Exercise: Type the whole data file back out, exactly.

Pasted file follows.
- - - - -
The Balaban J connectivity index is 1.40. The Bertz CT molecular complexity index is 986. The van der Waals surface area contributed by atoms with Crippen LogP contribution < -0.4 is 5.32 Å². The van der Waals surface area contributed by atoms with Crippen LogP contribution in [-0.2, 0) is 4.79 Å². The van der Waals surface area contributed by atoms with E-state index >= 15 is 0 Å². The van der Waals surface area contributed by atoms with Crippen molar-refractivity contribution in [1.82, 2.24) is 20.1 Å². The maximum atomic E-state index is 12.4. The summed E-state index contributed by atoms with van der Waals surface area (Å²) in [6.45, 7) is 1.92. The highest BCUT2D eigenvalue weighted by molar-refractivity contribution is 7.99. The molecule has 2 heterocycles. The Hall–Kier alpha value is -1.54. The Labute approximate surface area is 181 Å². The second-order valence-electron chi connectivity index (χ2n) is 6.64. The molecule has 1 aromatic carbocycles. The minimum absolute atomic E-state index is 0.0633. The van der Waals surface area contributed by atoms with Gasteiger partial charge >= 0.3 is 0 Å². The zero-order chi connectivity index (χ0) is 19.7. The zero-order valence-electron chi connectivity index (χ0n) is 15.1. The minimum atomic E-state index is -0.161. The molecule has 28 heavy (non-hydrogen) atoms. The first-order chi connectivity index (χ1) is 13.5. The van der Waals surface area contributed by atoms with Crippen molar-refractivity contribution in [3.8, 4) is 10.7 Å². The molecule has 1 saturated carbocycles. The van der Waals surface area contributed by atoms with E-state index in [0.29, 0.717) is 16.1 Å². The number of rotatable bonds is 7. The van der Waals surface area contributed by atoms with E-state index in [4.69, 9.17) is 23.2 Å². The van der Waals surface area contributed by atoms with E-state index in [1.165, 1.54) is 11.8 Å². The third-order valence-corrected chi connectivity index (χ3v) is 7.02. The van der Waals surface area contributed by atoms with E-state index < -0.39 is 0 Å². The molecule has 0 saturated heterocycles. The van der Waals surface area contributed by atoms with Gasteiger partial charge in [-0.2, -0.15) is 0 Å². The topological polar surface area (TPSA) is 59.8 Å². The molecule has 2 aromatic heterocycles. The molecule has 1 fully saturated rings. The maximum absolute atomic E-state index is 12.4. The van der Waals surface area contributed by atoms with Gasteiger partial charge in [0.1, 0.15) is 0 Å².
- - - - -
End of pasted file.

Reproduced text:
The Balaban J connectivity index is 1.40. The Bertz CT molecular complexity index is 986. The van der Waals surface area contributed by atoms with Crippen LogP contribution < -0.4 is 5.32 Å². The van der Waals surface area contributed by atoms with Crippen LogP contribution in [-0.2, 0) is 4.79 Å². The van der Waals surface area contributed by atoms with E-state index >= 15 is 0 Å². The van der Waals surface area contributed by atoms with Crippen molar-refractivity contribution in [1.82, 2.24) is 20.1 Å². The maximum atomic E-state index is 12.4. The summed E-state index contributed by atoms with van der Waals surface area (Å²) in [6.45, 7) is 1.92. The highest BCUT2D eigenvalue weighted by molar-refractivity contribution is 7.99. The molecule has 2 heterocycles. The Hall–Kier alpha value is -1.54. The Labute approximate surface area is 181 Å². The second-order valence-electron chi connectivity index (χ2n) is 6.64. The molecule has 1 aromatic carbocycles. The minimum absolute atomic E-state index is 0.0633. The van der Waals surface area contributed by atoms with Gasteiger partial charge >= 0.3 is 0 Å². The zero-order chi connectivity index (χ0) is 19.7. The zero-order valence-electron chi connectivity index (χ0n) is 15.1. The minimum atomic E-state index is -0.161. The molecule has 28 heavy (non-hydrogen) atoms. The first-order chi connectivity index (χ1) is 13.5. The van der Waals surface area contributed by atoms with Crippen molar-refractivity contribution in [3.8, 4) is 10.7 Å². The molecule has 1 saturated carbocycles. The van der Waals surface area contributed by atoms with E-state index in [0.29, 0.717) is 16.1 Å². The number of rotatable bonds is 7. The van der Waals surface area contributed by atoms with E-state index in [4.69, 9.17) is 23.2 Å². The van der Waals surface area contributed by atoms with E-state index in [1.165, 1.54) is 11.8 Å². The third-order valence-corrected chi connectivity index (χ3v) is 7.02. The van der Waals surface area contributed by atoms with E-state index < -0.39 is 0 Å². The molecule has 0 saturated heterocycles. The van der Waals surface area contributed by atoms with Gasteiger partial charge in [-0.2, -0.15) is 0 Å². The topological polar surface area (TPSA) is 59.8 Å². The molecule has 2 aromatic heterocycles. The molecule has 1 fully saturated rings. The maximum absolute atomic E-state index is 12.4. The van der Waals surface area contributed by atoms with Gasteiger partial charge in [0.1, 0.15) is 0 Å².